Glennon Doyle Melton over at Momastery is one of my favorite bloggers and writers (her book, Carry On, Warrior, is a must read). She is down to earth and raw and honest, but never divisive or hurtful. She chooses love above all else, and I LOVE her for that. She feels like one of my long lost soul sisters. Everything she writes resonates with me. Sometimes I want to scream at the computer screen as I am reading her posts ARE YOU IN MY BRAIN? ARE YOU STEALING MY THOUGHTS? YOU’RE CREEPING ME OUT LADY!!!
So I was surprised last night while reading her most recent post, THIS IS WHAT BRAVE MEANS. It started out like any other Momastery post read. Uh huh. I hear ya sister. Preach it. YES! I was revved up and ready to pledge my undying allegiance, that is, until I got down to around paragraph five and stumbled across this: “Over time I have come to believe that brave does not mean what we think it does. It does not mean ‘being afraid and doing it anyway’.”
I felt like I had been punched in the gut. My soul sister had called me to the mat. I mean, one of the first things people see when visiting this site is my mantra, “Being brave doesn’t mean you aren’t afraid. Being brave means you are afraid, but you keep going anyways.”
I was confused.
I was disillusioned.
I was defensive.
Don’t get me wrong, I am not a parent who thinks you should force your child, kicking and screaming to do something they aren’t ready for just because everyone else is doing it. This past spring I encouraged my oldest son when he wanted to pass on a day at the amusement park with his two best friends because extreme adventure rides just aren’t his thing. I was the hesitant, sensitive, child Glennon describes in her piece, and I know all too well the pressure I felt growing up to do things that scared me or that I really didn’t enjoy, just because my siblings or friends were doing them. I know full well the damage that can be done spending a good portion of your life listening to everyone’s voice but your own and trying to keep up, while feeling woefully inadequate because you weren’t fearless or “brave” enough.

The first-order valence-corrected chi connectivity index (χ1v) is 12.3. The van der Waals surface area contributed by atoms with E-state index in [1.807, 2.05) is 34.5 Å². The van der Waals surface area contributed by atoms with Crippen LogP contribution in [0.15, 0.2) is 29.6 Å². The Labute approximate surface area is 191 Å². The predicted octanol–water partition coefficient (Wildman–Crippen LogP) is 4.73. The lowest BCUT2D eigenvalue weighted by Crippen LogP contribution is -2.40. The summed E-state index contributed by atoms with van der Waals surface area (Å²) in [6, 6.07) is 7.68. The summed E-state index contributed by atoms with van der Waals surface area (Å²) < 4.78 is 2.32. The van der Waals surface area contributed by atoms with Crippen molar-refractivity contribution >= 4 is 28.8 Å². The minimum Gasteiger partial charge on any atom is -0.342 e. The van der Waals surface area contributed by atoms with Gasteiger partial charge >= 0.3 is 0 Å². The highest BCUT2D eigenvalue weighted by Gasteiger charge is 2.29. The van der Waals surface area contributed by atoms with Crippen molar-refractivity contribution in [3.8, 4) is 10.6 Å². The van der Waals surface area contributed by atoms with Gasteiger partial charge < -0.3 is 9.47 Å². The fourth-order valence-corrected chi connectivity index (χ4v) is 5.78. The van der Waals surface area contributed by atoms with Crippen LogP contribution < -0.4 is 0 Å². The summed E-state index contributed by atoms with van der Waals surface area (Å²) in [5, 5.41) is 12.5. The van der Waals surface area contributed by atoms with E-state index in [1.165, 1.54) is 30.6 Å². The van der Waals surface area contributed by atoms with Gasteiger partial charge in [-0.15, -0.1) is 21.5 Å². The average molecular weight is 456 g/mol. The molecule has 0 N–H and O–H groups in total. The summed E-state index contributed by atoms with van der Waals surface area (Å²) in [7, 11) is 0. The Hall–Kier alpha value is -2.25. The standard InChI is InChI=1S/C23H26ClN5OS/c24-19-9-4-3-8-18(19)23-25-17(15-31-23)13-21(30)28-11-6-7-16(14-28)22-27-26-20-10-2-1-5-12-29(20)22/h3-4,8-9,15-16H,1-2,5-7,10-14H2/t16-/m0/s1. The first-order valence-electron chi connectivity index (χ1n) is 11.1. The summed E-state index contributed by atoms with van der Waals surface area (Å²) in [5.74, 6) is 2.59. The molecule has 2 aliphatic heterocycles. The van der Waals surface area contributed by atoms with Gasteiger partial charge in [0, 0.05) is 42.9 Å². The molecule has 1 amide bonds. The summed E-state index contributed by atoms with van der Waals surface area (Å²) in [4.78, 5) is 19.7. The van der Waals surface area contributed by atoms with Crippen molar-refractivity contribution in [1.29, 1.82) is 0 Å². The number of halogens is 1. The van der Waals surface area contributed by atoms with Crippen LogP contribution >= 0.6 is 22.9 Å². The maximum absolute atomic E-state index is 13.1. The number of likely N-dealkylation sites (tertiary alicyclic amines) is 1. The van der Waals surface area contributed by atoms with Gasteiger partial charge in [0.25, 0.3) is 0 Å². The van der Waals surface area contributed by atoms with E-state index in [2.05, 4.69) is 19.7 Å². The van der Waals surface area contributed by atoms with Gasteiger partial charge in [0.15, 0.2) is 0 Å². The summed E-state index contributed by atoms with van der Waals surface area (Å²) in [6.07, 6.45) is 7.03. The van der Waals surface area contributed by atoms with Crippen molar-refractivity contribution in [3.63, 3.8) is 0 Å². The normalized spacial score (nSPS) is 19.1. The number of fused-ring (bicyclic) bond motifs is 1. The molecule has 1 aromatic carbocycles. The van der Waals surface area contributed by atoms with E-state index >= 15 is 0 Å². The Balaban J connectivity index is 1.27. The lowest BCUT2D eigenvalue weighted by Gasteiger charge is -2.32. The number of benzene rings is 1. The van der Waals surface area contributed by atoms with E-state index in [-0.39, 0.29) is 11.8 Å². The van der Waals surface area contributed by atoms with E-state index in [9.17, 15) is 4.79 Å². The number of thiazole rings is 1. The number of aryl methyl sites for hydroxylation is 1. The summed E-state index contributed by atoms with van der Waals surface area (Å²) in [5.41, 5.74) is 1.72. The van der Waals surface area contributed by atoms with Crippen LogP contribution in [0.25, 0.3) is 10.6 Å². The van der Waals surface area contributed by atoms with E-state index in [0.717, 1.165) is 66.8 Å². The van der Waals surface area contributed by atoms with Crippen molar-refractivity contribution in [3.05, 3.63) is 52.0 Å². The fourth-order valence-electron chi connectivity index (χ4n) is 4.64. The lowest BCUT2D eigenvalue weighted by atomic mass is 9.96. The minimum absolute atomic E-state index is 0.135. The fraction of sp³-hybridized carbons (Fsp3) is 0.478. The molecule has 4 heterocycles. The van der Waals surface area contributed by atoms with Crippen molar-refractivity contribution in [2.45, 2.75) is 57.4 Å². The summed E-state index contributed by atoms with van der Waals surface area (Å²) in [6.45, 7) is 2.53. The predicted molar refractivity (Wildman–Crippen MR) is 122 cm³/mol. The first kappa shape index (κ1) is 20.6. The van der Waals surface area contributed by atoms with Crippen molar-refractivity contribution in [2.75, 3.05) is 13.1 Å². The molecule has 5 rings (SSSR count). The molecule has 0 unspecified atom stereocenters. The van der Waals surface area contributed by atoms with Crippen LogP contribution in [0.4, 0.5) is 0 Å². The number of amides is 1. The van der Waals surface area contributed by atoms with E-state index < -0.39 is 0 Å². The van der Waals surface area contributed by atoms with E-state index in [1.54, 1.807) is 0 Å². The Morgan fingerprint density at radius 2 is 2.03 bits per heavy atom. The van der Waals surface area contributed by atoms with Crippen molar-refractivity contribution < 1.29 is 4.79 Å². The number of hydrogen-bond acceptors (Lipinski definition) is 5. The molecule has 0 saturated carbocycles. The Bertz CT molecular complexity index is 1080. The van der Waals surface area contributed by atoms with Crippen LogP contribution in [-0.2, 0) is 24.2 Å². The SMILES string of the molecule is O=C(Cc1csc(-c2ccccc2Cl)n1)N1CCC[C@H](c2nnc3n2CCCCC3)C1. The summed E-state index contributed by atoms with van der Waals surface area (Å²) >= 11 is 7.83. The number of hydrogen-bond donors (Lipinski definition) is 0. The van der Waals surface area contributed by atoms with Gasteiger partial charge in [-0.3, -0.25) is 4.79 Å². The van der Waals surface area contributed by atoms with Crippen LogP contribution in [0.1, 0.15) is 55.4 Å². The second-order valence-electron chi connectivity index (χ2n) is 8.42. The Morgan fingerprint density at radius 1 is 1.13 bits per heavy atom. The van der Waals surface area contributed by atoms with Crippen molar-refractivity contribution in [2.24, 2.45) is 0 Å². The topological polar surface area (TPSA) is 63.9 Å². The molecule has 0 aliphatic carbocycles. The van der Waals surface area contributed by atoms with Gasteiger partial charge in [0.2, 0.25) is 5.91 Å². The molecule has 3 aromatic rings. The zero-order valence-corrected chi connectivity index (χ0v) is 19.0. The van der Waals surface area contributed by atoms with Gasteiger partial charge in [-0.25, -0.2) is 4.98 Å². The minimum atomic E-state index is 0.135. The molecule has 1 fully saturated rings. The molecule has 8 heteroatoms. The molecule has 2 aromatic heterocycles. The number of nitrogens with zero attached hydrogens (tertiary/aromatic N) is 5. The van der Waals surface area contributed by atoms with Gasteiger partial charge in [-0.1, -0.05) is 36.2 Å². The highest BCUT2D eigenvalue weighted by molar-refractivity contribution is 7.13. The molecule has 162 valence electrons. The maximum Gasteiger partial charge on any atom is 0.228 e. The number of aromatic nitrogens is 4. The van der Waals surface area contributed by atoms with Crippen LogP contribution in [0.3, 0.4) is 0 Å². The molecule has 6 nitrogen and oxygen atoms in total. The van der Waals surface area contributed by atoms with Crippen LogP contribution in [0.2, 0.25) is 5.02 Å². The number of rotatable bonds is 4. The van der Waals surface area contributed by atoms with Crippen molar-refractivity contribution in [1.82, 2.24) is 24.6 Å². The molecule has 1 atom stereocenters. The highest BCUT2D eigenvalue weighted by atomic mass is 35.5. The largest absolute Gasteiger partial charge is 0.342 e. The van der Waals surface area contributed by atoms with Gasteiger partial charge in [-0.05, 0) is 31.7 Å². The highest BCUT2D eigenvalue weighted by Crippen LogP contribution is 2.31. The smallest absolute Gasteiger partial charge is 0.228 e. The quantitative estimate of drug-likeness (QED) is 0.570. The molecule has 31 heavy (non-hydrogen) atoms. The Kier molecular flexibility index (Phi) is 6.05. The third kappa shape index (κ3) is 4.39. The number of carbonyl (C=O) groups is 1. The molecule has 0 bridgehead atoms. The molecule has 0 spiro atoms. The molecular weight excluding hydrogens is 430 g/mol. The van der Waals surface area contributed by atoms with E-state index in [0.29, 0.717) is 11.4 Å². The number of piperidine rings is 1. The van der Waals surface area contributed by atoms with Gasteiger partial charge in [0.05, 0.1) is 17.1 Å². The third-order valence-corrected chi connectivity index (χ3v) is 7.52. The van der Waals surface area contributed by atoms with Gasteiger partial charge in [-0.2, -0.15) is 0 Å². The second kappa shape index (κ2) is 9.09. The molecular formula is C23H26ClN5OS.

But I also know that in order to prevent myself from getting trapped in an artificially small world, I need to drown out my inner voice of doubt and fear, and KEEP GOING ANYWAYS. Not the inner voice of doubt that is true to me, but the inner voice of doubt that is true to everyone but me. The voice of doubt that says I won’t be good enough, or strong enough, or pretty enough, or skinny enough, or smart enough, or successful enough, or cool enough. The voice of doubt that says, “What if I don’t win or I get rejected or someone laughs?” There is often more than one voice inside. The challenge is in making sure we are listening to the right one.
Glennon is right when she says, “Brave people are just people who trust themselves more than they trust the crowd.” It’s just that sometimes, trusting yourself more than trusting the crowd does mean “being afraid and doing it anyways.”